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Biden and Trump during a 2020 presidentila debate. Photo: Jim Watson/AFP via Getty

President Biden on Friday revoked the sanctions imposed by his predecessor on officials of the International Criminal Court (ICC), Secretary of State Tony Blinken said in a statement.

Why it matters: Biden had promised to lift the sanctions during the campaign, but he delayed doing so at the request of Israel, which was attempting to block an ICC investigation into the situation in the West Bank and Gaza.

Behind the scenes: Blinken notified his Israeli counterpart Gabi Ashkenazi of the decision during a call earlier on Friday, sources familiar with the call say.

  • Israeli officials say Biden stalled for as long as he could, but once the ICC prosecutor decided last month to open the investigation, there was no value to keeping the sanctions.
  • The Trump administration had imposed the sanctions to object to the looming Israel-Palestine probe and another investigation into the war in Afghanistan, which could implicate U.S. troops and the CIA.

What they're saying: Blinken said the decision reflected the Biden administration’s assessment that the measures adopted by the Trump administration were inappropriate and ineffective. 

  • “We continue to disagree strongly with the ICC's actions relating to the Afghanistan and Palestinian situations. We maintain our longstanding objection to the Court’s efforts to assert jurisdiction over personnel of non-States Parties such as the United States and Israel," he said in the statement.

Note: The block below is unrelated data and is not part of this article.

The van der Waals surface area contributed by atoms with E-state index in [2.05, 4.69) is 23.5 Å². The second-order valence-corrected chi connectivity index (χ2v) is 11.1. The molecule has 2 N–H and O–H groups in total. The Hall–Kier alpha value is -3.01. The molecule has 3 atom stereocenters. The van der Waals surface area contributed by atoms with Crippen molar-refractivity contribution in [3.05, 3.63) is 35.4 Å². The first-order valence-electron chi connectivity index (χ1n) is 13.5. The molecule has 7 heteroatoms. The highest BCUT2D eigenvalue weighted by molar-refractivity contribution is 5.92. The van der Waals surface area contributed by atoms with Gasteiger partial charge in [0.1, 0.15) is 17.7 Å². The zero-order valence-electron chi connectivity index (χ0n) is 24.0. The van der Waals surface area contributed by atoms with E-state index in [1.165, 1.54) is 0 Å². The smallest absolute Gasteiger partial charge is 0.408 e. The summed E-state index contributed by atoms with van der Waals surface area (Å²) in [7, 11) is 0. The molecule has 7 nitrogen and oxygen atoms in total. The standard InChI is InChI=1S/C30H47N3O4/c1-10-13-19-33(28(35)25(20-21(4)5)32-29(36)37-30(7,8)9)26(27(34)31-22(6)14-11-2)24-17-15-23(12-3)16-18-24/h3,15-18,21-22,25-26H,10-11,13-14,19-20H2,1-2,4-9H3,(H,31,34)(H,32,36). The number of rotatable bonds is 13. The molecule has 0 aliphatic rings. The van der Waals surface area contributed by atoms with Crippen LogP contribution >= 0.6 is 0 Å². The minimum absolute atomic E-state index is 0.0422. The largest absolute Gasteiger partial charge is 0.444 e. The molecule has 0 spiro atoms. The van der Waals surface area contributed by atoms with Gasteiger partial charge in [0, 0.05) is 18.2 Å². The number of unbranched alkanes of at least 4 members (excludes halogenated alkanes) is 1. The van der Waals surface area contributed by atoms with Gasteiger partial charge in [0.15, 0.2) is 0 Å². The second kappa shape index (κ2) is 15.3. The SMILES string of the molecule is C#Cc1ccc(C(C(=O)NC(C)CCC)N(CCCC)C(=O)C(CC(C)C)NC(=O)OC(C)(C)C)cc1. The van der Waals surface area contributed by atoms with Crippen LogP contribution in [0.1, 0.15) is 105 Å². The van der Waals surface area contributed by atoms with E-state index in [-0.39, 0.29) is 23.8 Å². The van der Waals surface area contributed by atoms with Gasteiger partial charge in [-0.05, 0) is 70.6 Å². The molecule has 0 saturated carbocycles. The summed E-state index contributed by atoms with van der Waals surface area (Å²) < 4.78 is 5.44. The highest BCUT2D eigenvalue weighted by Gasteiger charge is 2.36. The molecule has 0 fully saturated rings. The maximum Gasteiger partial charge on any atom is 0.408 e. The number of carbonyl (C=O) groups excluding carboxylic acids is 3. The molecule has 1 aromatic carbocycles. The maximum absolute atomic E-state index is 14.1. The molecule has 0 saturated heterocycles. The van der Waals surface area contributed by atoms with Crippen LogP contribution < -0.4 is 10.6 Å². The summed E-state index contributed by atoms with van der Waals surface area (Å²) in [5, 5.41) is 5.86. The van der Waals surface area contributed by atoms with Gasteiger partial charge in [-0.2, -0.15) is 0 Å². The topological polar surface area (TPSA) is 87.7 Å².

• Blinken added that the Biden administration believes that its concerns about these cases will be better addressed through engagement with the ICC, rather than sanctions.

Go deeper

2 hours ago - World

In photos: Students evacuated as wildfire burns historic Cape Town buildings

Firefighters try, in vain, to extinguish a fire in the Jagger Library, at the University of Cape Town, after a forest fire came down the foothills of Table Mountain in Cape Town, South Africa, on Sunday. Photo: Rodger Bosch/AFP via Getty Images

A massive wildfire spread from the foothills of Table Mountain to the University of Cape Town Sunday, burning historic South African buildings and forcing the evacuation of 4,000 students, per Times Live.

The big picture: Visitors to the Table Mountain National Park and other nearby attractions were also evacuated and several roads including a major highway, were closed. South Africa's oldest working windmill and the university's Jagger Library, which houses SA antiquities, are among the buildings damaged.

Updated 3 hours ago - Politics & Policy

3 killed, 2 wounded overnight in Kenosha bar shooting

Three people died and two others were hospitalized with serious injuries after a gunman entered bar in Kenosha County, Wisconsin, the police department said in a statement on Sunday.

The latest: Officers arrested a "person of interest" Sunday afternoon in connection with the 12:42 a.m. shooting and there's "no threat to the community at this time," per a later police statement.

Updated 4 hours ago - Sports

Big European soccer teams announce breakaway league

Liverpool's Mohamed Salah (L) after striking the ball during the UEFA Champions League Quarter Final Second Leg match between Liverpool F.C. and Real Madrid at Anfield in Liverpool, England, last Wednesday. Photo: John Powell/Liverpool FC via Getty Images

12 of world soccer's biggest and richest clubs announced Sunday they've formed a breakaway European "Super League" — with clubs Manchester United, Liverpool, Barcelona Real Madrid, Juventus and A.C. Milan among those to sign up.

Why it matters: The prime ministers of the U.K. and Italy are among those to express concern at the move — which marks a massive overhaul of the sport's structure and finances, and it effectively ends the decades-old UEFA Champions League's run as the top tournament for European soccer.